California Mulling More Government Access to Cars' On-Board Computers

Will Big Brother monitor our driving habits?


At a traffic school my wife once attended after getting a ticket, the instructor warned the class there are so many driving rules and so much discretion in enforcing them that any driver can be cited for something at any time. Drivers, he said, always are at the mercy of the traffic cop.

Even if that's an exaggeration, the general point seems true. We can drive without being obsessively concerned about getting pulled over because there (thankfully) aren't enough California Highway Patrol officers to stop us every time the speedometer hits 75 mph.

But what if the traffic cop were a computer that always is transmitting data about our driving habits to a government agency? That question increasingly is being asked given technological advancements and a new proposal by the state's air-quality control agency to expand the information your car's computer would be required to collect and potentially transmit to officials.

Currently, drivers get red-light citations via mail because of cameras placed at intersections. USA Today reported that some eastern states have suspended drivers from using toll lanes after their transponders showed them to be speeders. Private fleets often closely monitor, control and punish the behavior of their drivers. What's next?

The On Board Diagnostics computer systems on all of our late-model cars now collect a wide range of information mostly related to a car's emissions. When something is amiss, your dashboard flashes with a "check engine" light and you head to a repair shop to fix it. The goal is to assure cars aren't polluting the air.

But now the California Air Resources Board is proposing regulations (for a May board hearing) requiring manufacturers to significantly expand the kind of information on-board computer software collects about our driving habits.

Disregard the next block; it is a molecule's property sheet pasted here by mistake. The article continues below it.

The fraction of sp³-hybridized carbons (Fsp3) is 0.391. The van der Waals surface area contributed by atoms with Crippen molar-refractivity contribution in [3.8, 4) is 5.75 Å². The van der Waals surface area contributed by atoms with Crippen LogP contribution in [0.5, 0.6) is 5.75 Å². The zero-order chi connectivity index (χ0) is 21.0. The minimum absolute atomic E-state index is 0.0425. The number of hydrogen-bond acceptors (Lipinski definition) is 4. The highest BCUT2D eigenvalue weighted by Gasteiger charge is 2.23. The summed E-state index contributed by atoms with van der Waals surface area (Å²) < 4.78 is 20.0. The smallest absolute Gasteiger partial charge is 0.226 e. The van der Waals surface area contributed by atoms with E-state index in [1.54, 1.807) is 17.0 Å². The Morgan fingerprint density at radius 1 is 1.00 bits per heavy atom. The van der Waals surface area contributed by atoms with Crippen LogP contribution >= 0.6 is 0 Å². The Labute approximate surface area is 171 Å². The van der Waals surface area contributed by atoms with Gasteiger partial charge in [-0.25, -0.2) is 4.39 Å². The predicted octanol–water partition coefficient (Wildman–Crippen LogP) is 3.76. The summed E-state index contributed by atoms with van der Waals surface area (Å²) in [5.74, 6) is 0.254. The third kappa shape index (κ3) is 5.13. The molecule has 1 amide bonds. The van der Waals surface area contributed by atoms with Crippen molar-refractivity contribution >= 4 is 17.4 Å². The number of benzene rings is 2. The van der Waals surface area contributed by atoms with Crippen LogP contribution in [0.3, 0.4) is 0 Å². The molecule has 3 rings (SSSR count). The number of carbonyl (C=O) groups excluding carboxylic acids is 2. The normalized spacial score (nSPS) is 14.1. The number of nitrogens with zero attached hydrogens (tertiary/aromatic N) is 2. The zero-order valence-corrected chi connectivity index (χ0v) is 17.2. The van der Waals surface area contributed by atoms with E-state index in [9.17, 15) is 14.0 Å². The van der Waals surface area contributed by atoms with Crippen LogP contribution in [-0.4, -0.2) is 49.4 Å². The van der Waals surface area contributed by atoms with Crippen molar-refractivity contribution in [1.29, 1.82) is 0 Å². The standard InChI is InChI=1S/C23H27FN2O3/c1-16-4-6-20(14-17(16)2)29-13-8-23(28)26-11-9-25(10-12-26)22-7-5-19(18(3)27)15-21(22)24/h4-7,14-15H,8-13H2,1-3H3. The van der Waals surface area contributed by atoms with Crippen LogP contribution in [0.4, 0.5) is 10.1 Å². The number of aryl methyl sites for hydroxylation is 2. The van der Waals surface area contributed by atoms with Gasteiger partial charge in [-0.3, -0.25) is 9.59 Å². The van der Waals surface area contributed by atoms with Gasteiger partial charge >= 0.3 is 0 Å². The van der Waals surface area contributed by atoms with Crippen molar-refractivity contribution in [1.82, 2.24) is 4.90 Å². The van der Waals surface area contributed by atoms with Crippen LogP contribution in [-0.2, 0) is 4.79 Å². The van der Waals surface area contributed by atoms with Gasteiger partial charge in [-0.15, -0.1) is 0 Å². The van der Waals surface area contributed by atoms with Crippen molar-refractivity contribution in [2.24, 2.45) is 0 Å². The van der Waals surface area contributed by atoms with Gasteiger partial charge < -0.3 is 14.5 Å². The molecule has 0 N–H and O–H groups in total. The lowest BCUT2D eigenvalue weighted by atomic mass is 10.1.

The software could track miles per gallon, driving distances, how often one stops and starts the car, and how fast one drives. Newer cars already tell us most of this information on those nifty trip computers in the dashboard. The difference, of course, is the regulations would require our cars to also tell government officials the information.

CARB only is collecting the data in the aggregate so that it has information to help manufacturers make cleaner-burning cars, said Mike McCarthy, the agency's chief technology officer. To structure future regulations, he said, "you have to know something about how the vehicle is being used." That data will only be stored in the car computer and can only be accessed by the state after a car turns six and must go to smog check.

But, again, what's next?

On its Web site, CARB addresses rumors about a new program that would end smog check and use transponders to send information directly to the agency. "(N)o such program has been adopted by ARB nor have any decisions been made by ARB to pursue such an approach in California." Other states, however, are starting such a pilot program.

"This is essentially a black box for cars in which the government, not the owner of the car, will control the data," said Adrian Moore, vice president of the Reason Foundation.

Gov. Jerry Brown announced aggressive plans to deal with greenhouse-gas-causing emissions. CARB will help achieve this mainly through little-known rule-making changes — not well-publicized acts of the Legislature. Critics say overly aggressive goals eventually can lead to a more intrusive push to cut automotive emissions.

"The Washington Legislature passed a law in 2008 mandating a 50-percent reduction in per capita driving by 2050," said Randal O'Toole, a transportation expert with the Cato Institute. "The Oregon Land Conservation & Development Commission has passed rules mandating a 20-percent reduction in per capita driving in major urban areas… It is no stretch to imagine that similar mandates, combined with software monitoring and vehicle-to-infrastructure communications, would result in such dictatorial outcomes."

This Brave New World isn't here yet, but the issue is worth some discussion and a little concern. Assembly Speaker Toni Atkins, D-San Diego, created a new committee to deal with consumer privacy and data issues. Maybe the CARB proposal could be an early subject for its efforts.